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Stereotypes you see at every Thanksgiving dinner


  The third Thursday of every November usually features the same traditions for most families. Football is on TV, turkey is in the oven, family is gathered in the living room, and right on time, your uncle Mike starts arguing about gun laws and everyone has butter knives held against each other’s throats. No Thanksgiving dinner would be complete without these six family stereotypes.


  1. Newly Vegan Cousin

  “Did you guys know that 3 million turkeys are killed each year for Thanksgiving and Christmas. Ew, no thanks, I’ll just stick to my plate of quinoa.”

  That’s really great Becky, but I’m still going to eat turkey until my gut forces me to unbutton my pants. She rolled up in her 1995 Subaru Outback with an “I ♥ the earth” sticker on the back. This cousin has only been vegan for 47 days, but will still spend most of her time explaining why you need to become vegan as well.


  1. Cousin that you haven’t seen since last Thanksgiving

  “So are you still working at Chick-fil-A?”

  “No, I quit.”

  “Oh, nice.”

  You’re not exactly sure what his name is, but you’re 80% sure it starts with an “M”. After asking around, you find out that it’s Michael, and you start to desperately think of a conversation starter. You vaguely remember him mentioning he owns a snake. This is used as fuel for your riveting 45-second conversation.

  1. Uncle that played quarterback in high school

  “Just run a nine route Joey. I’m about to launch this puppy.”

  Most families like to participate in a giant game of backyard football. Your uncle Brian has been looking forward to this moment ever since he turned thirty. This is because that’s when he realized this is the only time he’ll be acknowledged for his quarterback skills since a small local community college offered him a scholarship back in 1981. He’s most likely six beers deep and spends most of the game letting you know that his nickname was “Golden Arm” back in high school. As the night goes on, he starts to get more vulgar as he complains about his receivers (who are no older than 10) dropping his passes.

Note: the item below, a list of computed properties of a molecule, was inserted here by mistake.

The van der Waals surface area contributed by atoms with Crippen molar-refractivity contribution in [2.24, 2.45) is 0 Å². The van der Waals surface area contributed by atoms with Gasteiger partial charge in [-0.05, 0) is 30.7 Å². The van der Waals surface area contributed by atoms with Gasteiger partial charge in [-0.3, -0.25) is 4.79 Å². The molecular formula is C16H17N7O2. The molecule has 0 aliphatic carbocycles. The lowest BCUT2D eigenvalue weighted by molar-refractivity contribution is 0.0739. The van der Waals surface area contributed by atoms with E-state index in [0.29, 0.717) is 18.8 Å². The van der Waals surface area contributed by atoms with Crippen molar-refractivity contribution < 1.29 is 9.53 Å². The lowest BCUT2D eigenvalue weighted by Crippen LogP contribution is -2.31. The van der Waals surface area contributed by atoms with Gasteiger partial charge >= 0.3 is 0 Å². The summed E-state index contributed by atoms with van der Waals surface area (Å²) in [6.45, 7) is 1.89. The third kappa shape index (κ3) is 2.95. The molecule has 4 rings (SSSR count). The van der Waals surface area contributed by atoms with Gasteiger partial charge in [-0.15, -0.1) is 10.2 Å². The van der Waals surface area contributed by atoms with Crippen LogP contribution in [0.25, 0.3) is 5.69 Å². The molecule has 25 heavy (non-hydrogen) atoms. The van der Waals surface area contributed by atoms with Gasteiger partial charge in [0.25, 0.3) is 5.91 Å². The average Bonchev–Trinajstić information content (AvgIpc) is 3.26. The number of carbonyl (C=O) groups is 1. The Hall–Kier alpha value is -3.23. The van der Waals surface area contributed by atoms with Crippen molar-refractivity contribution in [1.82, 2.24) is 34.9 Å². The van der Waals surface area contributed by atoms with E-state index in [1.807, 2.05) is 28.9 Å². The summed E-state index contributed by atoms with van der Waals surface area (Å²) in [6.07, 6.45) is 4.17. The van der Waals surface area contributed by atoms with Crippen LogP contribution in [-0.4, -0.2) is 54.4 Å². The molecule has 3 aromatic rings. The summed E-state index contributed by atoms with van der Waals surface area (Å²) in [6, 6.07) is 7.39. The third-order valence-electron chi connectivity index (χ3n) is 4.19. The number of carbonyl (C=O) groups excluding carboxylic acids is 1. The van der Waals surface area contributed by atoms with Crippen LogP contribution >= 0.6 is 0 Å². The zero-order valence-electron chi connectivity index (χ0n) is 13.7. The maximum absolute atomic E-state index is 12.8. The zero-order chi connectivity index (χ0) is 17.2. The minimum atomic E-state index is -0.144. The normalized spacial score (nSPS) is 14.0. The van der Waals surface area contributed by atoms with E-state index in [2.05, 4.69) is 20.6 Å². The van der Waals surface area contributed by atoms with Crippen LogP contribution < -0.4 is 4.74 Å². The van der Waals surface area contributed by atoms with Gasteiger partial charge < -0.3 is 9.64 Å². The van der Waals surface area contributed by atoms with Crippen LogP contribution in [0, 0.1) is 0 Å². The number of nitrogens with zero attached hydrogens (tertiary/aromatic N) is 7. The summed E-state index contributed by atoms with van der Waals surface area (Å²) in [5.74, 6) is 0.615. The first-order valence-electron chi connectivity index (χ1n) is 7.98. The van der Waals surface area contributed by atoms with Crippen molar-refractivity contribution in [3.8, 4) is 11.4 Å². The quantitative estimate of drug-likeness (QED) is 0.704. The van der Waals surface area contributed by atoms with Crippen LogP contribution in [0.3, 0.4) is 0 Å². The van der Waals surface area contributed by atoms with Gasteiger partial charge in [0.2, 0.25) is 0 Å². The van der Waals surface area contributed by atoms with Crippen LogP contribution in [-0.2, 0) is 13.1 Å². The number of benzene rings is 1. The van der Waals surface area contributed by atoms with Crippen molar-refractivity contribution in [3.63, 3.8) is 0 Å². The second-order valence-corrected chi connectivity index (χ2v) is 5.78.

1. Screaming kids

  “Ahhhhhhhhhhhhhhhhh, why!!!!!!!!!!! Ahhhhhhhhhhhhhhhhhh, where!?!?!?!?!?!”

  These kids scatter across the entire house, inside, outside, upstairs, downstairs; there is no escape. Oftentimes, you can’t even tell what emotion they are trying to express from their intense shrieks. These outbursts consist mostly of incoherent screaming followed by a single word that poses a question for the rest of us to try and decipher what it is they want.


  1. Cousin’s new bf/gf

  “Yeah, Justin and I met in my ceramics class, and I don’t know, we just kind of had a spark.”

  For the fourth year in a row, your cousin has brought their significant other to your family Thanksgiving dinner. The best part is it’s a different person each year, and as time goes on, he or she realizes that no one there has hope for their relationship. They’ll be the topic of conversation for two minutes until everyone realizes this is just like the previous four SO’s. No one is amused by the fact that they like The Office, or that they won Student of the Month freshman year. All faith is lost, love is a lie, and failure is expected.


  1. Relative that makes everything political

  “Yeah, that’s great and all, but don’t you guys think everyone should carry a gun with them to ensure their safety?”

  No matter what the topic of conversation is, this relative will do whatever it takes to make sure everyone understands their views. This has never ended on a positive note, and oftentimes, the conversation will come to an end because everyone walks away or spoon catapults of mash potatoes will spiral across the table.


Kyle Lynch, Staff Reporter


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Stereotypes you see at every Thanksgiving dinner